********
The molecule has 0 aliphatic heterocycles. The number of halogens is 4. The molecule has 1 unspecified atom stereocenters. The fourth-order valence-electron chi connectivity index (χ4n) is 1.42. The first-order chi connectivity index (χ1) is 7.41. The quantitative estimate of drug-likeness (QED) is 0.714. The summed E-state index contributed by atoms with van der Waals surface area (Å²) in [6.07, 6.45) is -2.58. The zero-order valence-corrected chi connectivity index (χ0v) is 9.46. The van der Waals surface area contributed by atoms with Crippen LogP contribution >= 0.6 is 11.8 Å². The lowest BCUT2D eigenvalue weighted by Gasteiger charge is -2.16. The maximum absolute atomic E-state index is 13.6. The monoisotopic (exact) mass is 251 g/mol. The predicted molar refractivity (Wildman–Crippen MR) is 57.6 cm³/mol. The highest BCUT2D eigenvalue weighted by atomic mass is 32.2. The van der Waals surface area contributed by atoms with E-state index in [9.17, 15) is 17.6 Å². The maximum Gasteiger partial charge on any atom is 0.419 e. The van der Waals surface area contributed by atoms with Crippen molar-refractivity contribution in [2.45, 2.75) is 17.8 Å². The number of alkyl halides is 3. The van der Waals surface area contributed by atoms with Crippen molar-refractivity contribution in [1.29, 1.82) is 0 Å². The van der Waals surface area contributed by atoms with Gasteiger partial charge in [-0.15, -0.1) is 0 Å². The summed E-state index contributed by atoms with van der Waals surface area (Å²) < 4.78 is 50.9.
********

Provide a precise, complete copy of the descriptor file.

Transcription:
The molecule has 0 aliphatic heterocycles. The number of halogens is 4. The molecule has 1 unspecified atom stereocenters. The fourth-order valence-electron chi connectivity index (χ4n) is 1.42. The first-order chi connectivity index (χ1) is 7.41. The quantitative estimate of drug-likeness (QED) is 0.714. The summed E-state index contributed by atoms with van der Waals surface area (Å²) in [6.07, 6.45) is -2.58. The zero-order valence-corrected chi connectivity index (χ0v) is 9.46. The van der Waals surface area contributed by atoms with Crippen LogP contribution >= 0.6 is 11.8 Å². The lowest BCUT2D eigenvalue weighted by Gasteiger charge is -2.16. The maximum absolute atomic E-state index is 13.6. The monoisotopic (exact) mass is 251 g/mol. The predicted molar refractivity (Wildman–Crippen MR) is 57.6 cm³/mol. The highest BCUT2D eigenvalue weighted by atomic mass is 32.2. The van der Waals surface area contributed by atoms with E-state index in [9.17, 15) is 17.6 Å². The maximum Gasteiger partial charge on any atom is 0.419 e. The van der Waals surface area contributed by atoms with Crippen molar-refractivity contribution in [2.45, 2.75) is 17.8 Å². The number of alkyl halides is 3. The van der Waals surface area contributed by atoms with Crippen molar-refractivity contribution in [1.29, 1.82) is 0 Å². The van der Waals surface area contributed by atoms with Gasteiger partial charge in [-0.15, -0.1) is 0 Å². The summed E-state index contributed by atoms with van der Waals surface area (Å²) < 4.78 is 50.9.